Pundits and politicians insist we on the left need to reach out to Trump voters and try to understand them.
For example, Rick “gay marriage will destroy the American family” Santorum waited all of seven nanoseconds after the election was called for Biden to declare that it is incumbent upon Democrats to change in order to reach across the aisle and work with Republicans. (Why the hell this notorious homophobe is a CNN Senior Political Analyst is beyond me.)
Why is it that no one ever asks — or even expects — the right to talk unity, or reach across the aisle, or try to understand people who didn’t vote like them? Why does that only and ever seem to be the responsibility of us on the left, whether we win or lose? How does that work?
But Santorum wasn’t alone. Lots of posts on my social media feeds offered similar sentiments. “I just want the tribalism to end,” said one of my friends. That does actually sound pretty good. So with that in mind, several quotes from Trump voters in Chicago Tribune stories this weekend jumped out at me. Let’s try to understand them.
Saturday, the Tribune offered a front page a story about the one Chicago Ward that went for Trump. (Because, of course they did.) In the piece, Alderman Anthony Napolitano explained why his ward voted for Trump: “The last three-plus years have been pure chaos,”
[Ok, so far so good. It is undeniable that Trump’s speeches, rallies, actions, and tweets — dear God, the tweets — have sown chaos and cruelty. So much so that chaos and cruelty seem to be the very point. Notice, though, that comma. Napolitano isn’t done…]
“and a lot of people here lay that with the Democrats.”
Um, what? The chaos is the Democrats’ fault?!
How do we possibly reason with people that unmoored from reality?!
But wait, there’s more from Napolitano, “You hear the neighborhood scuttlebutt about all the looting and rioting somewhere in the country, and the Democrats didn’t have law and order on their side. Not once was that behavior called out by the Democrats.”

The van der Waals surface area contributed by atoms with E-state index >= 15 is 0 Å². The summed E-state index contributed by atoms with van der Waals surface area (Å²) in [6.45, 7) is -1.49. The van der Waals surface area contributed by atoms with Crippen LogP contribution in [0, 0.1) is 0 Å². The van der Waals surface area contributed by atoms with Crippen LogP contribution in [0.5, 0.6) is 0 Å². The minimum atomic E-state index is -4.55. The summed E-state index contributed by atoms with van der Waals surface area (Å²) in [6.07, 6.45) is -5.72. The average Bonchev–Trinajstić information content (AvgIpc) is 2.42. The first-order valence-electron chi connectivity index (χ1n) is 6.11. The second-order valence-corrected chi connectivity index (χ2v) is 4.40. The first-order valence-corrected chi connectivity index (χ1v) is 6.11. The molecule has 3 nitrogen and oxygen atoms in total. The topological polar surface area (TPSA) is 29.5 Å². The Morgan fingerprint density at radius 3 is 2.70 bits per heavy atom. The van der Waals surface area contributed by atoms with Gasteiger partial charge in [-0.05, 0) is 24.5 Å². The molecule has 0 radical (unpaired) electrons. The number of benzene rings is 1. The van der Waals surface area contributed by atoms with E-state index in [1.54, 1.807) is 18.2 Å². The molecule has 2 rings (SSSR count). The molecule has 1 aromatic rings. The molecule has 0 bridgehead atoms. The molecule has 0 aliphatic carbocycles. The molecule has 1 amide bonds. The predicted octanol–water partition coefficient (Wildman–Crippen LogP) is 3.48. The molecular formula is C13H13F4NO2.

So why did his Ward go for Trump? Racism. Shocking! I’m shocked!
Will pundits and politicians call on Napolitano to understand the racism behind his statement? Of course not. Once again, it only and ever the left asked and expected to figure out the right.
Next, Sunday’s Tribune had a front page story on reaction to the election. Meet Xavier Montalvo, 24-year-old college student and IT worker who voted for Trump. Why? “I’m a huge Trump supporter because of his values. I’m pro-life. I love that he was deregulating business, letting business expand, and low taxes…We had a really great thing going with Trump.”
Trump’s “values” and “a great thing going.”
Honestly, how does anyone look around at the last four years — or even just the last four months with 230,000+ COVID deaths — and think “We’ve got a great thing going”??
Finally, from that same article, we have Benjamin Malcolm. A retired public school teacher, Malcolm voted for Trump even though he said he is “a lifelong Democrat, more or less.” So why not vote for Biden? “He’s not the most stimulating candidate and too much of the same old, same old.”
Biden is too much of the same old, same old? Compared to Trump? How?
These are just three examples, I get it. And, to his credit, Montalvo also said “We gotta accept [Biden’s win] whether we like it or not. That’s the great thing about America.”
Maybe that’s enough to work with to find common ground. But I’m doubtful. I’m much more interested in listening to BIPOC, immigrants, women, and LGBTQ+ — you know, all the people threatened and harmed by Trump and his administration. All the people threatened and harmed by those who voted for Trump. I’m open to unity and moving forward. But those causing harm by their actions or their votes need to reach out first. While we wait for that, here’s the best meme of advice I’ve encountered (no attribution given):
Watch out, in the coming days, for the abusers playbook. Requests for unity and forgiveness without any apology or acknowledgement of harms caused. Followed by blaming anyone who doesn’t want to make nice with those who’ve caused pain.